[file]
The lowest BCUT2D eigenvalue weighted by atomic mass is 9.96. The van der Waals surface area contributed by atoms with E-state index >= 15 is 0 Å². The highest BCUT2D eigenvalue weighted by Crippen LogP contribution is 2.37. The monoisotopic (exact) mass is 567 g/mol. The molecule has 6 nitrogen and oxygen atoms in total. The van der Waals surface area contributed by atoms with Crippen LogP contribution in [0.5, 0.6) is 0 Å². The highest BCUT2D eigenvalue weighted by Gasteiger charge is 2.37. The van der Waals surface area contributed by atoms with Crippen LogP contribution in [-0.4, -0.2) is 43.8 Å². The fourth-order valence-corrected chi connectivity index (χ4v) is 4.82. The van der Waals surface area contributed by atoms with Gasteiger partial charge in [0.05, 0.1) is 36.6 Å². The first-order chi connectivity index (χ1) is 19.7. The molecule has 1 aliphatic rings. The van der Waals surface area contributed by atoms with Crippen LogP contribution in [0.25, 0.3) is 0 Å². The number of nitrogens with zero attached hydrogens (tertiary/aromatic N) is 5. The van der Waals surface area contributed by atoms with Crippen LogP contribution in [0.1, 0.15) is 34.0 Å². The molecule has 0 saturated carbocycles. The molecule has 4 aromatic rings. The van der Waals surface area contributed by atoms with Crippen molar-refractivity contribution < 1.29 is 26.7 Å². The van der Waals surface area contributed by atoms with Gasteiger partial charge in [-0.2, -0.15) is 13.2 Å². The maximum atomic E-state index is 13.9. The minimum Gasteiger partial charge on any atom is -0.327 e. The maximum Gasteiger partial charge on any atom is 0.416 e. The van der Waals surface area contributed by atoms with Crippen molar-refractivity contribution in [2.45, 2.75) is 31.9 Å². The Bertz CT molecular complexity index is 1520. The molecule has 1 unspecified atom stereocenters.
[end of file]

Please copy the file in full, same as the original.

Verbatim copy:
The lowest BCUT2D eigenvalue weighted by atomic mass is 9.96. The van der Waals surface area contributed by atoms with E-state index >= 15 is 0 Å². The highest BCUT2D eigenvalue weighted by Crippen LogP contribution is 2.37. The monoisotopic (exact) mass is 567 g/mol. The molecule has 6 nitrogen and oxygen atoms in total. The van der Waals surface area contributed by atoms with Crippen LogP contribution in [0.5, 0.6) is 0 Å². The highest BCUT2D eigenvalue weighted by Gasteiger charge is 2.37. The van der Waals surface area contributed by atoms with Crippen LogP contribution in [-0.4, -0.2) is 43.8 Å². The fourth-order valence-corrected chi connectivity index (χ4v) is 4.82. The van der Waals surface area contributed by atoms with Gasteiger partial charge in [0.05, 0.1) is 36.6 Å². The first-order chi connectivity index (χ1) is 19.7. The molecule has 1 aliphatic rings. The van der Waals surface area contributed by atoms with Crippen LogP contribution in [0.25, 0.3) is 0 Å². The number of nitrogens with zero attached hydrogens (tertiary/aromatic N) is 5. The van der Waals surface area contributed by atoms with Crippen LogP contribution in [0.1, 0.15) is 34.0 Å². The molecule has 0 saturated carbocycles. The molecule has 4 aromatic rings. The van der Waals surface area contributed by atoms with Crippen molar-refractivity contribution < 1.29 is 26.7 Å². The van der Waals surface area contributed by atoms with Gasteiger partial charge in [-0.2, -0.15) is 13.2 Å². The maximum atomic E-state index is 13.9. The minimum Gasteiger partial charge on any atom is -0.327 e. The maximum Gasteiger partial charge on any atom is 0.416 e. The van der Waals surface area contributed by atoms with Crippen molar-refractivity contribution in [2.45, 2.75) is 31.9 Å². The Bertz CT molecular complexity index is 1520. The molecule has 1 unspecified atom stereocenters.